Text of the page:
The final post in my three part “Expectation” series:
The Day After Surgery
1) You should arrive at your surgeon’s office at the scheduled time (usually in the morning). Please bring your drops with you.
2) Your surgeon’s staff will remove your eye shield and check your vision. Your vision may or may not be better the first day after surgery as there are many variables that can affect vision early after surgery. Â Most people who do not have other diseases of the eye will experience significant improvement in their vision with new glasses by one month after surgery.
3) Your surgeon (or his or her staff) will check your vision and intraocular pressure.Â Your surgeon will complete a brief examination of the eye.Â Sometimes it is necessary to lower the intraocular pressure either in the office or with additional drops.
4)Â You may receive a pair of “cataract glasses” (wrap around plastic sunglasses) to be used when you are outside.Â This is mostly for comfort as bright lights will be bothersome while the eye is healing.
5)Â The first week after surgery you will be swimming in drops.Â These drops protect the eye from infection and inflammation.Â Your surgeon may have removed the cataract and replaced it with a new lens, but the ball is in your court after surgery.Â It is critical for proper healing that you use your eyedrops as instructed and limit your activities to those approved by your surgeon.
6)Â You will likely have another appointment with your surgeon about a week after surgery.Â By this time 95% of the healing is done and your vision should be clearer (unless you have corneal astigmatism or other ocular disease such as glaucoma or macular degeneration that could limit your vision).Â You may be seen by the surgeon or another doctor.Â The purpose of this visit is primarily to confirm that the eye is healing as anticipated and to re-instruct you in the care of your eye.Â Most likely the doctor will allow you to reduce the number of drops you have to use.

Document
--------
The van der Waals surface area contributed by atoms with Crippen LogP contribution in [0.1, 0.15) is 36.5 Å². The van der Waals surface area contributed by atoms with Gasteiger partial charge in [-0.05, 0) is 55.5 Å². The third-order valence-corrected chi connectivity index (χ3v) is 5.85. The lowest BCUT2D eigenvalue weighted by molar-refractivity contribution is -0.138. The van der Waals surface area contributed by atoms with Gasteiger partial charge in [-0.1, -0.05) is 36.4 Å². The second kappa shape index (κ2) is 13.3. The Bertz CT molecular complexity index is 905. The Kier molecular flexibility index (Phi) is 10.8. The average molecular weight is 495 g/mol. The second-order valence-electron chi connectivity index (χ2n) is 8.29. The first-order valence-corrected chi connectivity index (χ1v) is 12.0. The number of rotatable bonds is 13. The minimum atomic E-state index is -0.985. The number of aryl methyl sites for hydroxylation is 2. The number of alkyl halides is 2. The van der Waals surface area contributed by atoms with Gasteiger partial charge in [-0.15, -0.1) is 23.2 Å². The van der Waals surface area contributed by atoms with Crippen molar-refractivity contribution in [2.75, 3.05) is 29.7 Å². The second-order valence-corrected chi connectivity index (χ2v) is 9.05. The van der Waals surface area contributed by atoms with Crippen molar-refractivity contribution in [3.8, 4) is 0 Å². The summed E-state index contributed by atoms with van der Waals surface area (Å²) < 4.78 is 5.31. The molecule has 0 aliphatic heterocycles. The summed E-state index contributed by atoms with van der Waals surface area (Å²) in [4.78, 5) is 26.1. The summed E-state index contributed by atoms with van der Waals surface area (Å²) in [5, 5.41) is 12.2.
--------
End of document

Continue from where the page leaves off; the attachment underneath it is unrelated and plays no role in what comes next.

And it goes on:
7)Â Around two to four weeks after surgery your eye can be checked for new glasses.Â Unless you chose a “presbyopia-correcting IOL” you will need bifocals or both distance and near glasses.Â Some optometrists prefer to double check this refraction in another week or so to confirm that the eye is no longer changing as it heals.Â You can also schedule surgery on your second eye around this time if you have a significant cataract in your other eye.
8)Â I prefer my patients to keep the eye “clean and dry” for the first month after surgery.Â Essentially, this means no swimming and no gardening.Â It’s generally OK to take a shower and wash one’s face or hair.Â It is not OK to submerge the eye under water or work in the dirt.
9)Â As for physical activities, I instruct my patients to avoid lifting objects greater than 20 pounds for the first few weeks.Â For grandparents, it’s a good idea not to lift that toddler grandchild (toddlers have an uncanny way of whacking an eye after surgery when they are excited or upset).Â Light aerobic activity such as a Stairmaster or stationary bike is OK but I’d stay away from kick-boxing or high-impact aerobics.
10) It is usually OK to resume driving a few days after surgery (assuming you were driving prior to surgery) but this should be confirmed with the surgeon.
11) Ocular irritation and a little redness in the white part of the eye is OK. However, any significant pain, swelling, or loss of vision is not.Â These symptoms demand an immediate call to your surgeon.
In general the post-operative experience is uneventful other than the usual “Wow!” experience of improved vision.Â However, following the guidelines of your surgeon is critical to the success of the surgery.
Â© 2009 David Richardson, MD